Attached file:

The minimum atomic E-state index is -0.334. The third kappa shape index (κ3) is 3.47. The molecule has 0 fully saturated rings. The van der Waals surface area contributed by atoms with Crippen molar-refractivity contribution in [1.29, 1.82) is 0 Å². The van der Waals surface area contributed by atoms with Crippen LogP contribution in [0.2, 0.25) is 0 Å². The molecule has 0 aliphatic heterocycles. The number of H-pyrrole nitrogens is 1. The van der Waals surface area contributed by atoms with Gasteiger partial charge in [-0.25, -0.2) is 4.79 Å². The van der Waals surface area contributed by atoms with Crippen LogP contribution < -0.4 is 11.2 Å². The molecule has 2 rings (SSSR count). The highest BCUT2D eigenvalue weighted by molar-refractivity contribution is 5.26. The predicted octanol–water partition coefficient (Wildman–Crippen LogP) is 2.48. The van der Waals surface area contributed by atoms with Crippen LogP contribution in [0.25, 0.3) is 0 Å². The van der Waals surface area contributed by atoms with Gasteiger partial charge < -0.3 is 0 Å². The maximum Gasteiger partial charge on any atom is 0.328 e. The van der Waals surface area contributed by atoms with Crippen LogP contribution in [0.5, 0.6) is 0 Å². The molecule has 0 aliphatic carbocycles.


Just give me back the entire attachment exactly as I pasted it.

The minimum atomic E-state index is -0.334. The third kappa shape index (κ3) is 3.47. The molecule has 0 fully saturated rings. The van der Waals surface area contributed by atoms with Crippen molar-refractivity contribution in [1.29, 1.82) is 0 Å². The van der Waals surface area contributed by atoms with Crippen LogP contribution in [0.2, 0.25) is 0 Å². The molecule has 0 aliphatic heterocycles. The number of H-pyrrole nitrogens is 1. The van der Waals surface area contributed by atoms with Gasteiger partial charge in [-0.25, -0.2) is 4.79 Å². The van der Waals surface area contributed by atoms with Crippen LogP contribution < -0.4 is 11.2 Å². The molecule has 2 rings (SSSR count). The highest BCUT2D eigenvalue weighted by molar-refractivity contribution is 5.26. The predicted octanol–water partition coefficient (Wildman–Crippen LogP) is 2.48. The van der Waals surface area contributed by atoms with Crippen LogP contribution in [0.25, 0.3) is 0 Å². The van der Waals surface area contributed by atoms with Gasteiger partial charge < -0.3 is 0 Å². The maximum Gasteiger partial charge on any atom is 0.328 e. The van der Waals surface area contributed by atoms with Crippen LogP contribution in [0.5, 0.6) is 0 Å². The molecule has 0 aliphatic carbocycles.